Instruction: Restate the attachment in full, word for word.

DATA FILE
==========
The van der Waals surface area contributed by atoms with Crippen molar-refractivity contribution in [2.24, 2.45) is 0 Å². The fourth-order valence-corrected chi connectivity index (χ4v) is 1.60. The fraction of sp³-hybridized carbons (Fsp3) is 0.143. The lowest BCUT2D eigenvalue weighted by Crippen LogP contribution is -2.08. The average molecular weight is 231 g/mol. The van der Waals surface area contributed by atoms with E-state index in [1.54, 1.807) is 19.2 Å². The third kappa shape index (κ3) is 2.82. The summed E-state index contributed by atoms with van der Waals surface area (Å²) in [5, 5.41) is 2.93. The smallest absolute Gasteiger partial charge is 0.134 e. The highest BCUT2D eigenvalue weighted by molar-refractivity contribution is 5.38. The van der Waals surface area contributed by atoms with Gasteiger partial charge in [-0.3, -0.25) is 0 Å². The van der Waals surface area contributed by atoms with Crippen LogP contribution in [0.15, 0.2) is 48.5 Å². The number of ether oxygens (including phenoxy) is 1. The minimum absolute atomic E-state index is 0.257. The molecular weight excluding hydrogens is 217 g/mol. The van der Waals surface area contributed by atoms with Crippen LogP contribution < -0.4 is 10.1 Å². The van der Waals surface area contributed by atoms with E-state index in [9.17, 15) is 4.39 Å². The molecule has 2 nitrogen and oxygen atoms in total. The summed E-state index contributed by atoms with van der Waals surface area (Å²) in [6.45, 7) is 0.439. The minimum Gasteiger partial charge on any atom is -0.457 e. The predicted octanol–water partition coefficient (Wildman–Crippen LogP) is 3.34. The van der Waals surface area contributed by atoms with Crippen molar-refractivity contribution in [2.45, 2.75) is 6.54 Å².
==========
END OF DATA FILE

The van der Waals surface area contributed by atoms with Crippen molar-refractivity contribution in [2.24, 2.45) is 0 Å². The fourth-order valence-corrected chi connectivity index (χ4v) is 1.60. The fraction of sp³-hybridized carbons (Fsp3) is 0.143. The lowest BCUT2D eigenvalue weighted by Crippen LogP contribution is -2.08. The average molecular weight is 231 g/mol. The van der Waals surface area contributed by atoms with E-state index in [1.54, 1.807) is 19.2 Å². The third kappa shape index (κ3) is 2.82. The summed E-state index contributed by atoms with van der Waals surface area (Å²) in [5, 5.41) is 2.93. The smallest absolute Gasteiger partial charge is 0.134 e. The highest BCUT2D eigenvalue weighted by molar-refractivity contribution is 5.38. The van der Waals surface area contributed by atoms with Gasteiger partial charge in [-0.3, -0.25) is 0 Å². The van der Waals surface area contributed by atoms with Crippen LogP contribution in [0.15, 0.2) is 48.5 Å². The number of ether oxygens (including phenoxy) is 1. The minimum absolute atomic E-state index is 0.257. The molecular weight excluding hydrogens is 217 g/mol. The van der Waals surface area contributed by atoms with Crippen LogP contribution < -0.4 is 10.1 Å². The van der Waals surface area contributed by atoms with E-state index in [9.17, 15) is 4.39 Å². The molecule has 2 nitrogen and oxygen atoms in total. The summed E-state index contributed by atoms with van der Waals surface area (Å²) in [6.45, 7) is 0.439. The minimum Gasteiger partial charge on any atom is -0.457 e. The predicted octanol–water partition coefficient (Wildman–Crippen LogP) is 3.34. The van der Waals surface area contributed by atoms with Crippen molar-refractivity contribution in [2.45, 2.75) is 6.54 Å².